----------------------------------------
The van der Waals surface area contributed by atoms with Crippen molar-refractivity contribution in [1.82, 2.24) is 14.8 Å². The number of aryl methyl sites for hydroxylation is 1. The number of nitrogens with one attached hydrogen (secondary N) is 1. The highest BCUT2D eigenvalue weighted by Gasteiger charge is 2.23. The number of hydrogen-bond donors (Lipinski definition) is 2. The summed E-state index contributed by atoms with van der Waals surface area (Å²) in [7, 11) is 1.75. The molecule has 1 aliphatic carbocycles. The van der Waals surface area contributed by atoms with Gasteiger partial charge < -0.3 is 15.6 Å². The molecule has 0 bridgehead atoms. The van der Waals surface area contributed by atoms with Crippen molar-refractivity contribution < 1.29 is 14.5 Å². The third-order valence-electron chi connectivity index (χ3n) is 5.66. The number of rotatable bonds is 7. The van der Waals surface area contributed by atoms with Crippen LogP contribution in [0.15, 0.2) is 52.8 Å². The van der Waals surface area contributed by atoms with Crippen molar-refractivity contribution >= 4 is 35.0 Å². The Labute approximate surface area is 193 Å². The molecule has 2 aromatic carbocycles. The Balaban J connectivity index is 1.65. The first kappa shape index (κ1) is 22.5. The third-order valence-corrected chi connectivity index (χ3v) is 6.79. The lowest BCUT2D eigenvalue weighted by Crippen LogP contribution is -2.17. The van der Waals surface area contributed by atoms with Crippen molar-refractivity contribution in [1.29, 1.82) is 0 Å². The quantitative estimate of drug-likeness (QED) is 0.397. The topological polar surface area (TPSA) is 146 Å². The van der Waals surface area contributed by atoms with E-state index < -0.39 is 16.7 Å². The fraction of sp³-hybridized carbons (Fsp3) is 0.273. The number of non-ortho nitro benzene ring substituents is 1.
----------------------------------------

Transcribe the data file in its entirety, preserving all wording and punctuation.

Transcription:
The van der Waals surface area contributed by atoms with Crippen molar-refractivity contribution in [1.82, 2.24) is 14.8 Å². The number of aryl methyl sites for hydroxylation is 1. The number of nitrogens with one attached hydrogen (secondary N) is 1. The highest BCUT2D eigenvalue weighted by Gasteiger charge is 2.23. The number of hydrogen-bond donors (Lipinski definition) is 2. The summed E-state index contributed by atoms with van der Waals surface area (Å²) in [7, 11) is 1.75. The molecule has 1 aliphatic carbocycles. The van der Waals surface area contributed by atoms with Gasteiger partial charge < -0.3 is 15.6 Å². The molecule has 0 bridgehead atoms. The van der Waals surface area contributed by atoms with Crippen molar-refractivity contribution < 1.29 is 14.5 Å². The third-order valence-electron chi connectivity index (χ3n) is 5.66. The number of rotatable bonds is 7. The van der Waals surface area contributed by atoms with Crippen LogP contribution in [0.15, 0.2) is 52.8 Å². The van der Waals surface area contributed by atoms with Crippen molar-refractivity contribution >= 4 is 35.0 Å². The Labute approximate surface area is 193 Å². The molecule has 2 aromatic carbocycles. The Balaban J connectivity index is 1.65. The first kappa shape index (κ1) is 22.5. The third-order valence-corrected chi connectivity index (χ3v) is 6.79. The lowest BCUT2D eigenvalue weighted by Crippen LogP contribution is -2.17. The van der Waals surface area contributed by atoms with Crippen molar-refractivity contribution in [1.29, 1.82) is 0 Å². The quantitative estimate of drug-likeness (QED) is 0.397. The topological polar surface area (TPSA) is 146 Å². The van der Waals surface area contributed by atoms with E-state index < -0.39 is 16.7 Å². The fraction of sp³-hybridized carbons (Fsp3) is 0.273. The number of non-ortho nitro benzene ring substituents is 1.